It’s Christmas Time Again and most likely by now most of you are overwhelmed
with last minute shopping, running to and fro trying to find that special
gift…baking, wrapping, putting up trees, lights, bobbles and decorations, and
basically going just a little crazy.Somewhere along the way you are doing your best to find that elusive Christmas
Spirit and make this Holiday Season the best possible for your family and
Ok, I’m almost exhausted just writing that paragraph.Am I the only one, or does it seem to you that
Sometime, Somehow, Somewhere the real true and lasting meaning of Christmas got
lost in the hustle and bustle of the Santa Shuffle.
I know it doesn’t seem right to not to participate in the ongoing
commercially acceptable traditions of buying more.More Stuff, More than last year, More Bigger,
More Better, and More often than not, Way
More than will fit under the tree just to provide the required and mandatory allusions
that we are all living a Wonderful Life.Do we really need all that stuff???Is this really the meaning of Christmas?? We
I don’t wish to come off as the Grinch who stole Christmas, and I
understand the inherent guilt that goes with this view point, but wouldn’t it
be nice if we could all just stop the Rat Race, Get off the crazy Treadmill,
Stop this spiraling cycle of Guilt, and get back to the values that were
intended to be Christmas.Aside from
what we all know and have heard since birth, there was a Child Born who grew up
and gave the Ultimate Gift so that we might all Live the Good Life. And even if
your religious beliefs differ, we all have the wee small voice of Goodness
within reminding us that to Give IS Better than to Get…reminding us that the
values that were so beautifully portrayed in that terrific old classic Jimmy
Stewart movie, It’s a Wonderful Life are values not to be set aside and
forgotten, regardless of how busy and frantic our lives become.For those of you who may never have seen this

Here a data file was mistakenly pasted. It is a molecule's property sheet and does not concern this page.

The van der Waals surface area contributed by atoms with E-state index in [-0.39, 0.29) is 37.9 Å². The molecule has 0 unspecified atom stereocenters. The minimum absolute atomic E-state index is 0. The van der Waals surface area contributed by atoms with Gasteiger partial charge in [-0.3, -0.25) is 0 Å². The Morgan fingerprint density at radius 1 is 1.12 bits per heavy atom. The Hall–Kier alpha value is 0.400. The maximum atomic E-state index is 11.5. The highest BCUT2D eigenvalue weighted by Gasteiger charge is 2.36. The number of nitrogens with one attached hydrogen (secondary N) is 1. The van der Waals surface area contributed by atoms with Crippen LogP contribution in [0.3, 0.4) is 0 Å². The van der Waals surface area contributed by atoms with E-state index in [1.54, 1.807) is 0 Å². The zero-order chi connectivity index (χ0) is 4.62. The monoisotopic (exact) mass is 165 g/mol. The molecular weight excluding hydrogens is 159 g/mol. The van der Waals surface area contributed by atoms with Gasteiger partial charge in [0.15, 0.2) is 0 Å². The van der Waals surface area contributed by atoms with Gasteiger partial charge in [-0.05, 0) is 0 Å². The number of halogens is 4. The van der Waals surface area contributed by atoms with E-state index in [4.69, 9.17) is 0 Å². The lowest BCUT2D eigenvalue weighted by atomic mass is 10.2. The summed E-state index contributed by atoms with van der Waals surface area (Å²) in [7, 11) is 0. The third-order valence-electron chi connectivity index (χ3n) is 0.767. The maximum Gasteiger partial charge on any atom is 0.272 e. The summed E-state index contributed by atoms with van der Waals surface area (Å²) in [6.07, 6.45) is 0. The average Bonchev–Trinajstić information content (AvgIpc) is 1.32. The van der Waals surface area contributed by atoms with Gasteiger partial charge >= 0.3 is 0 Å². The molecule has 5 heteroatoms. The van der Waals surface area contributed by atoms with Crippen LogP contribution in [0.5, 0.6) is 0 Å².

movie, if you really want to get in the Christmas Spirit it really is ‘Required
Viewing’ and a must see.It portrayed
the value of True Giving, of yourself, your time, your love. When a single
gift, wrapped with love was enough.
While I am doing my best not to rant, or sound like an old Fogey, or
a wayward preacher who lost his congregation, I know I am too late, but when
you spend time away from the ‘Rat Race’ as Kaija and I have for these past 13
yrs, and when you live among folks who humble you daily with how little they
have and how happy they are, it is almost embarrassing to remember our life
living in the Land of Stuff and the need to have More…just for the sake of
having it.We have learned that you can
live with less, much less and still be Happy.
As stated, this is our 13th year living this wonderful
Cruising Lifestyle.It is now our second
year here in Fiji waters.We have
visited almost every island in this South Pacific Paradise.Certainly one of the biggest events in our
year was surviving a major Category 5 Cyclone Winston.Believe me when I say…Once is enough!In the past months we have been places and
seen sights that seemed otherworldly, but thru it all we have been reminded
time and again of the resiliency of the human spirit.It has been a year of sadness turned into
Joy.In short it has been a Wonderful
Year for us.